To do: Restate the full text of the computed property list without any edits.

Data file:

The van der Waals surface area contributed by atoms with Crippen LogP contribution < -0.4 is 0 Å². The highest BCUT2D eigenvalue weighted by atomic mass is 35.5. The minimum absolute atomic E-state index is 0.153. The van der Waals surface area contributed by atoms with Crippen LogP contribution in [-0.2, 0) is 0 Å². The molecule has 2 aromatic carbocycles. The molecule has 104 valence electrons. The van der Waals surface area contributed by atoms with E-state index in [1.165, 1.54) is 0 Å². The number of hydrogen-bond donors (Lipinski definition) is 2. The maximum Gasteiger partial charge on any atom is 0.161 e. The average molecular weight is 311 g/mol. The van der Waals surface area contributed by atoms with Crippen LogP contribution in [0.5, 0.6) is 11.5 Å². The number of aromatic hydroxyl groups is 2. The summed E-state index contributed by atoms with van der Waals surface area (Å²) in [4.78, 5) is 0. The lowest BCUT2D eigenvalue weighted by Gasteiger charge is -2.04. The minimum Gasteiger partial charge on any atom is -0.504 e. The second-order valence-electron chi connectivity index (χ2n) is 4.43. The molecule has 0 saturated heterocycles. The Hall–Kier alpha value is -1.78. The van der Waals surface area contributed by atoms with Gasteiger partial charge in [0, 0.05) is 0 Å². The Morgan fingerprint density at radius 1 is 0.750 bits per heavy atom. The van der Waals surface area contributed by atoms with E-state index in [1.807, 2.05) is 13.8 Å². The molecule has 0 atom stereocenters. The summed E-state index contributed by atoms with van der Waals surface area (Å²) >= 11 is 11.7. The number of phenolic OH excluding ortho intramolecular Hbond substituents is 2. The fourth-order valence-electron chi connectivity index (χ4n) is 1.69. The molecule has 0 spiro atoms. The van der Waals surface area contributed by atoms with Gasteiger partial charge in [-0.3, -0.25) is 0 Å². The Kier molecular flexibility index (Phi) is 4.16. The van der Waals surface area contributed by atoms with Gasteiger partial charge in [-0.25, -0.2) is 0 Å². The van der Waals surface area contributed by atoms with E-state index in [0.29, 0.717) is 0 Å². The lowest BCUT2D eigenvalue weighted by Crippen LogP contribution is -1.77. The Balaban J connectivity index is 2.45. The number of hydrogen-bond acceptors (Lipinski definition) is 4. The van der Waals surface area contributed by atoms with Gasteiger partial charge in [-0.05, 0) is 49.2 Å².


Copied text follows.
The van der Waals surface area contributed by atoms with Crippen LogP contribution < -0.4 is 0 Å². The highest BCUT2D eigenvalue weighted by atomic mass is 35.5. The minimum absolute atomic E-state index is 0.153. The van der Waals surface area contributed by atoms with Crippen LogP contribution in [-0.2, 0) is 0 Å². The molecule has 2 aromatic carbocycles. The molecule has 104 valence electrons. The van der Waals surface area contributed by atoms with E-state index in [1.165, 1.54) is 0 Å². The number of hydrogen-bond donors (Lipinski definition) is 2. The maximum Gasteiger partial charge on any atom is 0.161 e. The average molecular weight is 311 g/mol. The van der Waals surface area contributed by atoms with Crippen LogP contribution in [0.5, 0.6) is 11.5 Å². The number of aromatic hydroxyl groups is 2. The summed E-state index contributed by atoms with van der Waals surface area (Å²) in [4.78, 5) is 0. The lowest BCUT2D eigenvalue weighted by Gasteiger charge is -2.04. The minimum Gasteiger partial charge on any atom is -0.504 e. The second-order valence-electron chi connectivity index (χ2n) is 4.43. The molecule has 0 saturated heterocycles. The Hall–Kier alpha value is -1.78. The van der Waals surface area contributed by atoms with Gasteiger partial charge in [0, 0.05) is 0 Å². The Morgan fingerprint density at radius 1 is 0.750 bits per heavy atom. The van der Waals surface area contributed by atoms with E-state index in [1.807, 2.05) is 13.8 Å². The molecule has 0 atom stereocenters. The summed E-state index contributed by atoms with van der Waals surface area (Å²) >= 11 is 11.7. The number of phenolic OH excluding ortho intramolecular Hbond substituents is 2. The fourth-order valence-electron chi connectivity index (χ4n) is 1.69. The molecule has 0 spiro atoms. The van der Waals surface area contributed by atoms with Gasteiger partial charge in [-0.3, -0.25) is 0 Å². The Kier molecular flexibility index (Phi) is 4.16. The van der Waals surface area contributed by atoms with Gasteiger partial charge in [-0.25, -0.2) is 0 Å². The van der Waals surface area contributed by atoms with E-state index in [0.29, 0.717) is 0 Å². The lowest BCUT2D eigenvalue weighted by Crippen LogP contribution is -1.77. The Balaban J connectivity index is 2.45. The number of hydrogen-bond acceptors (Lipinski definition) is 4. The van der Waals surface area contributed by atoms with Gasteiger partial charge in [-0.05, 0) is 49.2 Å².